CCI responds to Tribune editorial promoting marriage redefinition
Editor’s Note — Following is the full text of a letter sent to the Chicago Tribune by Robert Gilligan, executive director of the Catholic Conference of Illinois, in response to an editorial in the May 29 issue of the Tribune urging the Illinois House to approve redefinition of marriage legislation this week.
For more information on this and other legislative topics affecting Catholics in the state, visit www.ilcatholic.org.
May 29, 2013
The Chicago Tribune editorial board today urges the Illinois House to approve redefinition of marriage legislation before the legislative session ends on Friday, claiming public support for same-sex marriage is “barreling ahead.”
We beg to differ.
If such support is “barreling ahead,” why hasn’t the House passed Senate Bill 10 by now, three-and-a-half months after Senate passage on Feb. 14? Because millions of Illinois residents oppose redefining an institution that underscores the foundation of our society, and have made that opposition known to our state representatives.
Lawmakers two years ago approved civil unions, granting participants the same legal benefits given to married couples in the state. The editorial states civil union partners are missing out on federal benefits, legal protections and tax advantages because they aren’t married. These benefits are covered by federal law ? not state law. The proper venue to get these benefits is not through an Illinois marriage license, but through legislation in the U.S. Congress.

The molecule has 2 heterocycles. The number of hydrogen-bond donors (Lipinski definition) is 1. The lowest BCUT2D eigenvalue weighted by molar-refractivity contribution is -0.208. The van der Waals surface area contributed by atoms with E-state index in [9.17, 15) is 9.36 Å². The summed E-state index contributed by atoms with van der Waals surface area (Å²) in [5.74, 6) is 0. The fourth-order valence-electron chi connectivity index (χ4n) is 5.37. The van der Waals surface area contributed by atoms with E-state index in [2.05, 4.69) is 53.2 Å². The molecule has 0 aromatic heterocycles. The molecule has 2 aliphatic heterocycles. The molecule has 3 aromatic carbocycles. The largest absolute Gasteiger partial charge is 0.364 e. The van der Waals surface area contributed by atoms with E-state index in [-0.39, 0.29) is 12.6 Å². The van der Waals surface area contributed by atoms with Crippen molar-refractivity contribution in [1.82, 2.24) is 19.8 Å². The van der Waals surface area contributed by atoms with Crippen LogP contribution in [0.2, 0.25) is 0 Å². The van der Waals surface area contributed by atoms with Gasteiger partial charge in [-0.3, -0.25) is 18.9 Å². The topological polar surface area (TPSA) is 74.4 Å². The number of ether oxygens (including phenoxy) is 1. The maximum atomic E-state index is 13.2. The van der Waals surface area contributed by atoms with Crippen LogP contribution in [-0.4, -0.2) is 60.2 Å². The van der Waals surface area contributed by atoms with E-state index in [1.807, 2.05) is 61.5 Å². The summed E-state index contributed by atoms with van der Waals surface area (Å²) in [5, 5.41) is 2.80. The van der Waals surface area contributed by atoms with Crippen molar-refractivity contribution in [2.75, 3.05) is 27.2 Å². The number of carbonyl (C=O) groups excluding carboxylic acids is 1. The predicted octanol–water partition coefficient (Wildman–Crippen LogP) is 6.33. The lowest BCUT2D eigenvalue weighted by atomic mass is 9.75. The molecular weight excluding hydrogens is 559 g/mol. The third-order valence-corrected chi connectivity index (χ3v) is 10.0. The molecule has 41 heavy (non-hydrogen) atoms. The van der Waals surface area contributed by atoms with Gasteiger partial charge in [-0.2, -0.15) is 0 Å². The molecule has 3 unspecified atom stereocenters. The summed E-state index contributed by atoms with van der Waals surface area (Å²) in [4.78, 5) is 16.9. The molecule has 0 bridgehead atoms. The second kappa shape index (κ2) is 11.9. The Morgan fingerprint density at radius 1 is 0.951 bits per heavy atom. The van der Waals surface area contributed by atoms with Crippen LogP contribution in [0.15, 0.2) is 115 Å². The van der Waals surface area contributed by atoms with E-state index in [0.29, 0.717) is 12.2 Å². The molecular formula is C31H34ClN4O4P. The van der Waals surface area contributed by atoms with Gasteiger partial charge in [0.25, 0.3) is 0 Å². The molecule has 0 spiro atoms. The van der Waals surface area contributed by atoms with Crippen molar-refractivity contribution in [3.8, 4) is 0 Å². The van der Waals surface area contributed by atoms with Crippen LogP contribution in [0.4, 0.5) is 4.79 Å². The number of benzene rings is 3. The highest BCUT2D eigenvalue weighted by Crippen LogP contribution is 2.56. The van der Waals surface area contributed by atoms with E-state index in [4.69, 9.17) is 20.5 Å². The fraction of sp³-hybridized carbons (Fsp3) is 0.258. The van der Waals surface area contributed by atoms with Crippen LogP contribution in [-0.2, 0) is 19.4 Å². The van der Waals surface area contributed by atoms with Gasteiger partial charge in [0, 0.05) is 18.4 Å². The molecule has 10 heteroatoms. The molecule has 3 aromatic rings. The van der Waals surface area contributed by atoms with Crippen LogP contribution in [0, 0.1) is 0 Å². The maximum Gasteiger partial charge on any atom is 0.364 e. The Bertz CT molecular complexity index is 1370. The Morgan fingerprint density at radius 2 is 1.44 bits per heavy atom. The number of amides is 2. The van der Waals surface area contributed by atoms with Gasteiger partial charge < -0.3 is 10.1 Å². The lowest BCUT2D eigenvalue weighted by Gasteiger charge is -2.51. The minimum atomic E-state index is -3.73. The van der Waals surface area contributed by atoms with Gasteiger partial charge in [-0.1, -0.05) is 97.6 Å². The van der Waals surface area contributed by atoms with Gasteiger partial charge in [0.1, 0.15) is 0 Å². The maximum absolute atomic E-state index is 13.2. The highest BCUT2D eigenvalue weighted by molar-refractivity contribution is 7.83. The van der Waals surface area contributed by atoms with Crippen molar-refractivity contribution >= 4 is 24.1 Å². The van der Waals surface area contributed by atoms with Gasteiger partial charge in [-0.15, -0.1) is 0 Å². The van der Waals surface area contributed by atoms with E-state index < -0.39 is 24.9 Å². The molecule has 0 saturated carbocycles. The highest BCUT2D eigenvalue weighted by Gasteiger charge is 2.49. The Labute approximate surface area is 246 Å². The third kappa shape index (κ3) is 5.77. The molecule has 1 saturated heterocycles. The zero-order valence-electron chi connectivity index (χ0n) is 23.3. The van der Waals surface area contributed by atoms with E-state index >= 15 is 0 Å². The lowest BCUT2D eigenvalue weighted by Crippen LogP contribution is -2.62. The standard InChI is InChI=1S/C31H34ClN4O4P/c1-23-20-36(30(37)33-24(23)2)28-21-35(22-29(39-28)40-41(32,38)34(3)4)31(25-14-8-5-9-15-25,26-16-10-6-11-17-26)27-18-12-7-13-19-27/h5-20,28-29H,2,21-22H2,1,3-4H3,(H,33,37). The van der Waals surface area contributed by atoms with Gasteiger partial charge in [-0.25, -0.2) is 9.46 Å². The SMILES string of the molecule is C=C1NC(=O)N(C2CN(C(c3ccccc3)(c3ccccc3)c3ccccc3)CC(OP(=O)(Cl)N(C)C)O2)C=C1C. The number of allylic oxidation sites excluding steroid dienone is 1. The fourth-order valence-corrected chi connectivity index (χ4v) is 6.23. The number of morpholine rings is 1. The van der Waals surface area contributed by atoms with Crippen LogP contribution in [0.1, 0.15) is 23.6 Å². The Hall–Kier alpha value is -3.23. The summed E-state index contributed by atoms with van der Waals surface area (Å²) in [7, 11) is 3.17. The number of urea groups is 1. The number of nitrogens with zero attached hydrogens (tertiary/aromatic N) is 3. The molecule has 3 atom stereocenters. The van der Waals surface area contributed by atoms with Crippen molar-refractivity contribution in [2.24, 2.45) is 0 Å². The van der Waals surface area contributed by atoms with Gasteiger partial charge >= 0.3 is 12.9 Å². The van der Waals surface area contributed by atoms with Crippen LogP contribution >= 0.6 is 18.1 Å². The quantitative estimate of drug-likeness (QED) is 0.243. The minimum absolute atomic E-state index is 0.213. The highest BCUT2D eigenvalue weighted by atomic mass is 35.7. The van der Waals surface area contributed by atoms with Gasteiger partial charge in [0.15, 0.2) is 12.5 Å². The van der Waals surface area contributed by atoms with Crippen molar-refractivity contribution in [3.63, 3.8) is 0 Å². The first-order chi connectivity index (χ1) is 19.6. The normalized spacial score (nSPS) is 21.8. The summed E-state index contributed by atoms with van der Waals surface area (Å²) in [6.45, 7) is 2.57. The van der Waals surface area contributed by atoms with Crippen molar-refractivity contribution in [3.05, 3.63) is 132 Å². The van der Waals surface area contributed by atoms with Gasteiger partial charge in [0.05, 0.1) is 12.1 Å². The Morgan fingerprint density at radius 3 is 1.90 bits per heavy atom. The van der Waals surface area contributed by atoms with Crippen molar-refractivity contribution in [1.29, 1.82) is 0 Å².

Senate Bill 10 will not force any church or clergy to solemnize any same-sex wedding, or rent their parish or fellowship halls for any type of same-sex wedding recognition. But the legislation offers no such protection to faith-based health care facilities, educational facilities and social service agencies.
If the proponents of Senate Bill 10 are as concerned about religious freedom as they say they are — titling the legislation the “Religious Freedom and Marriage Fairness Act” — why have they not included stronger religious freedom protections, such as found in Rhode Island legislation? Lawmakers in that state used explicit language guaranteeing that no religious organization or institution be forced to provide their facilities or services for any type of marriage.
The editorial urges the House to add a chapter to history by passing Senate Bill 10. But with scant days left in the session, shouldn’t lawmakers be focused on the future, and making it secure for its residents by passing a budget that protects the poor and vulnerable and by paying down a backlog of unpaid bills that imperils services for those in need?
Those actions would make for a chapter worth reading.
Catholic Conference of Illinois
65 E. Wacker Place, Suite 1620
Chicago, IL 60601